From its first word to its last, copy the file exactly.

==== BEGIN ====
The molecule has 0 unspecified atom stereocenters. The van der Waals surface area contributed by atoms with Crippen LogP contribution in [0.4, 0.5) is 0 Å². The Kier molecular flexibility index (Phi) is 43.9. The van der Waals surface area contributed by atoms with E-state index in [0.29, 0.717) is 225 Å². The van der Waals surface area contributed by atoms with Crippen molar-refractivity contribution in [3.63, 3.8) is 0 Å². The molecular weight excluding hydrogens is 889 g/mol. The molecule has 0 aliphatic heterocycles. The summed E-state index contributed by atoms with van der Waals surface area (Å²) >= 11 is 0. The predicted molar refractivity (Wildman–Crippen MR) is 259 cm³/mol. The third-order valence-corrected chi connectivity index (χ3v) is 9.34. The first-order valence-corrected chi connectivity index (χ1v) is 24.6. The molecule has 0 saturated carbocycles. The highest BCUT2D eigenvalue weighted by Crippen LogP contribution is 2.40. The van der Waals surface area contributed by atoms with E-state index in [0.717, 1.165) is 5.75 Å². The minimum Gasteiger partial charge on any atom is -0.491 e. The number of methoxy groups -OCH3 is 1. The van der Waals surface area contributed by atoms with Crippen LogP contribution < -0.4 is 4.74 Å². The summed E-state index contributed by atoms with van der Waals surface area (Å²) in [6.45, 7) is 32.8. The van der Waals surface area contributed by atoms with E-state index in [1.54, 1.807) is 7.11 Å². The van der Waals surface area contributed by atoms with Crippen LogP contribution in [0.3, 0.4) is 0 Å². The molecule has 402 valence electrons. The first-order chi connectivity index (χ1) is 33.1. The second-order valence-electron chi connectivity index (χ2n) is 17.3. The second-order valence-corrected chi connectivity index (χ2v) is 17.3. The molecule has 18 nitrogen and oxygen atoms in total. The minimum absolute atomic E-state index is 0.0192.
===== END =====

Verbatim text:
The molecule has 0 unspecified atom stereocenters. The van der Waals surface area contributed by atoms with Crippen LogP contribution in [0.4, 0.5) is 0 Å². The Kier molecular flexibility index (Phi) is 43.9. The van der Waals surface area contributed by atoms with E-state index in [0.29, 0.717) is 225 Å². The van der Waals surface area contributed by atoms with Crippen molar-refractivity contribution in [3.63, 3.8) is 0 Å². The molecular weight excluding hydrogens is 889 g/mol. The molecule has 0 aliphatic heterocycles. The summed E-state index contributed by atoms with van der Waals surface area (Å²) >= 11 is 0. The predicted molar refractivity (Wildman–Crippen MR) is 259 cm³/mol. The third-order valence-corrected chi connectivity index (χ3v) is 9.34. The first-order valence-corrected chi connectivity index (χ1v) is 24.6. The molecule has 0 saturated carbocycles. The highest BCUT2D eigenvalue weighted by Crippen LogP contribution is 2.40. The van der Waals surface area contributed by atoms with E-state index in [0.717, 1.165) is 5.75 Å². The minimum Gasteiger partial charge on any atom is -0.491 e. The number of methoxy groups -OCH3 is 1. The van der Waals surface area contributed by atoms with Crippen LogP contribution < -0.4 is 4.74 Å². The summed E-state index contributed by atoms with van der Waals surface area (Å²) in [6.45, 7) is 32.8. The van der Waals surface area contributed by atoms with E-state index in [1.54, 1.807) is 7.11 Å². The van der Waals surface area contributed by atoms with Crippen LogP contribution in [0.3, 0.4) is 0 Å². The molecule has 402 valence electrons. The first-order chi connectivity index (χ1) is 33.1. The second-order valence-electron chi connectivity index (χ2n) is 17.3. The second-order valence-corrected chi connectivity index (χ2v) is 17.3. The molecule has 18 nitrogen and oxygen atoms in total. The minimum absolute atomic E-state index is 0.0192.